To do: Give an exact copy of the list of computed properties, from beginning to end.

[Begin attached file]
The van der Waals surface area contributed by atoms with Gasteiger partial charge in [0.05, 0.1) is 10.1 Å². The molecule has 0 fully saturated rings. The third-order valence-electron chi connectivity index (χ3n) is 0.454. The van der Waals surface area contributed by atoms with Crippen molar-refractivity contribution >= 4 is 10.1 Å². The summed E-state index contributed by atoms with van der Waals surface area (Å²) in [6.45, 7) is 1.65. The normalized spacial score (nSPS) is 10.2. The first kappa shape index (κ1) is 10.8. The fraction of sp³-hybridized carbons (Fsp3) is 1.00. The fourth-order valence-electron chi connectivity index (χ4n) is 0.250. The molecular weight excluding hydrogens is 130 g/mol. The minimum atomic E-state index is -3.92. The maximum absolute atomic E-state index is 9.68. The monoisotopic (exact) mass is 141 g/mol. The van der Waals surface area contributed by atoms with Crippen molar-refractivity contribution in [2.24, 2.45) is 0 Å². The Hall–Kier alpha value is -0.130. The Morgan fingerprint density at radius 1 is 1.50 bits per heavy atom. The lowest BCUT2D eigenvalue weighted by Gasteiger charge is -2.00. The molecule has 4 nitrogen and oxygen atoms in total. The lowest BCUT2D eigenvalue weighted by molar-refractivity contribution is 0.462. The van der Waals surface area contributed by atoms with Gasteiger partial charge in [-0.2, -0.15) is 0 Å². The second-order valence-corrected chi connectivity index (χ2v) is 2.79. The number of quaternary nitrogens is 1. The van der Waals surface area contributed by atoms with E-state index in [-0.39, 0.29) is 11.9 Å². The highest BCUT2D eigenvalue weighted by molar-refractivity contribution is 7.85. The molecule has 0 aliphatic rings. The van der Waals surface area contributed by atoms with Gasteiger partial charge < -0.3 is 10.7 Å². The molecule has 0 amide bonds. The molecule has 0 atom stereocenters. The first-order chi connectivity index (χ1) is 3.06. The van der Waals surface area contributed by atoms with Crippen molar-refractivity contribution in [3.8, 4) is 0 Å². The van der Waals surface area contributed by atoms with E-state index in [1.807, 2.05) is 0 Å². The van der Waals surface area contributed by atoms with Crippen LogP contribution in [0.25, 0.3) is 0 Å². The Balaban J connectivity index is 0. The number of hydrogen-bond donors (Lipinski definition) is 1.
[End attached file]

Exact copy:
The van der Waals surface area contributed by atoms with Gasteiger partial charge in [0.05, 0.1) is 10.1 Å². The molecule has 0 fully saturated rings. The third-order valence-electron chi connectivity index (χ3n) is 0.454. The van der Waals surface area contributed by atoms with Crippen molar-refractivity contribution >= 4 is 10.1 Å². The summed E-state index contributed by atoms with van der Waals surface area (Å²) in [6.45, 7) is 1.65. The normalized spacial score (nSPS) is 10.2. The first kappa shape index (κ1) is 10.8. The fraction of sp³-hybridized carbons (Fsp3) is 1.00. The fourth-order valence-electron chi connectivity index (χ4n) is 0.250. The molecular weight excluding hydrogens is 130 g/mol. The minimum atomic E-state index is -3.92. The maximum absolute atomic E-state index is 9.68. The monoisotopic (exact) mass is 141 g/mol. The van der Waals surface area contributed by atoms with Crippen molar-refractivity contribution in [2.24, 2.45) is 0 Å². The Hall–Kier alpha value is -0.130. The Morgan fingerprint density at radius 1 is 1.50 bits per heavy atom. The lowest BCUT2D eigenvalue weighted by Gasteiger charge is -2.00. The molecule has 4 nitrogen and oxygen atoms in total. The lowest BCUT2D eigenvalue weighted by molar-refractivity contribution is 0.462. The van der Waals surface area contributed by atoms with Gasteiger partial charge in [-0.2, -0.15) is 0 Å². The second-order valence-corrected chi connectivity index (χ2v) is 2.79. The number of quaternary nitrogens is 1. The van der Waals surface area contributed by atoms with E-state index in [-0.39, 0.29) is 11.9 Å². The highest BCUT2D eigenvalue weighted by molar-refractivity contribution is 7.85. The molecule has 0 aliphatic rings. The van der Waals surface area contributed by atoms with Gasteiger partial charge < -0.3 is 10.7 Å². The molecule has 0 amide bonds. The molecule has 0 atom stereocenters. The first-order chi connectivity index (χ1) is 3.06. The van der Waals surface area contributed by atoms with Crippen molar-refractivity contribution in [3.8, 4) is 0 Å². The van der Waals surface area contributed by atoms with E-state index in [1.807, 2.05) is 0 Å². The van der Waals surface area contributed by atoms with Crippen LogP contribution in [0.25, 0.3) is 0 Å². The Balaban J connectivity index is 0. The number of hydrogen-bond donors (Lipinski definition) is 1.